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Graham, Ron.

Toronto, Collins, c1986.441 pp, cloth, $26.95, ISBN 0-00-2176424. CIP

Reviewed by Ruth Rausa

Volume 14 Number 4
1986 July

One-Eyed Kings: Promise and Illusion in Canadian Politics is one of the more entertaining works on Canadian political culture I have read. The author examines the broad patterns of Canadian politics and uses as his point of departure the leadership styles of Trudeau, Clark, Turner, and Mulroney. Each of these four men took office in the 1980s with his own distinctive leadership style and set of priorities, yet each succumbed to certain forces at work in Canadian society. Graham writes that ".. .by understanding how Canadians look generally upon politics, power, and the state and by judging the weight of the major interests that compete for influence and favours.. .anyone can deduce what is likely to happen in the medium-to-long term, what the few options are likely to be, or at least why so many Canadian governments end up doing much the same things." The work is divided into five sections; one on each of the four leaders (the section on Clark is entitled "The Who's Farewell Tour") and one section on the Big Blue Machine of the Ontario Tories.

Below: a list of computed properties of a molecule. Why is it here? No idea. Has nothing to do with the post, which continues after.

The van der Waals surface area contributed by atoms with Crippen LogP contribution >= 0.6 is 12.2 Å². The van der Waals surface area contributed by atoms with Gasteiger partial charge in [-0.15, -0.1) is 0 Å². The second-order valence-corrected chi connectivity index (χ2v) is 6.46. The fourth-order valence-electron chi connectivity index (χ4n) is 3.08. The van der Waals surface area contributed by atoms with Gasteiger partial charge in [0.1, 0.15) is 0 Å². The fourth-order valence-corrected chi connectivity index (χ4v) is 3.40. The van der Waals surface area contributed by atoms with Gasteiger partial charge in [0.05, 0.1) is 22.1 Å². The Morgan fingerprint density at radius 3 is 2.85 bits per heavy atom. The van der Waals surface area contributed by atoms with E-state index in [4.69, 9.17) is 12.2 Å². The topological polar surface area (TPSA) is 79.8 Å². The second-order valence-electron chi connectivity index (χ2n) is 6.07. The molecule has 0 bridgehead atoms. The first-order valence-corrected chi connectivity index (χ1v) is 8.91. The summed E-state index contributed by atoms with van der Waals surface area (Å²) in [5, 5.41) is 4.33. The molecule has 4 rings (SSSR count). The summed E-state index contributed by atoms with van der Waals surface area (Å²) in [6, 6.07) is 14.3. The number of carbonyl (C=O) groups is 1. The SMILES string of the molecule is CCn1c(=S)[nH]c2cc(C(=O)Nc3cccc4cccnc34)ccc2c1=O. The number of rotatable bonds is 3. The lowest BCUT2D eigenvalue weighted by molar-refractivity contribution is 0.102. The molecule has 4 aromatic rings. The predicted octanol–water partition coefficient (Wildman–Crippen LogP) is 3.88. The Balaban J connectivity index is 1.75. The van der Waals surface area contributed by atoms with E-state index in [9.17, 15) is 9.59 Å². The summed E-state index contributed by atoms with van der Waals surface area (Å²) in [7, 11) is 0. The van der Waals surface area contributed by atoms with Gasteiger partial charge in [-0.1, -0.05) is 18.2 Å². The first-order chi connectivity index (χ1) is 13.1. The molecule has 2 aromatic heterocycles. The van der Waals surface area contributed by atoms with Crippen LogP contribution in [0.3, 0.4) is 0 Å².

While Graham's main purpose is to explore the forces that make partly and policy somewhat secondary in Canadian politics, he also provides the reader with some delightfully amusing anecdotes and portraits of the four leaders. Indeed, Graham states. "I saw it as my role to transmit to those sitting at home in their armchairs how the company of the famous and mighty felt. . .. Approaching figures with almost no preconceived ideas other than those gathered by everyone who watches the news, I trusted I would see what most people would see if put in the same position."

Part of the reason One-Eyed Kings works is Graham's background. Between 1980 and 1985, Saturday Night magazine assigned Graham to write four political profiles, three of which appear in this work. He is not part of the Ottawa press corps and admits that before writing the articles ". . I came to them cleansed of any party affiliation, any Ottawa connections, and any solutions for the problems of the world." He brings a certain freshness to the work that a Richard Gwyn or Jeffrey Simpson could not.

This is a most readable work. Its major hypothesis is thought-provoking, the style of writing is witty, and the characters portraits are fascinating. One-Eyed Kings will no doubt find a place in public and academic libraries.

Ruth Rausa, Toronto, Ont.
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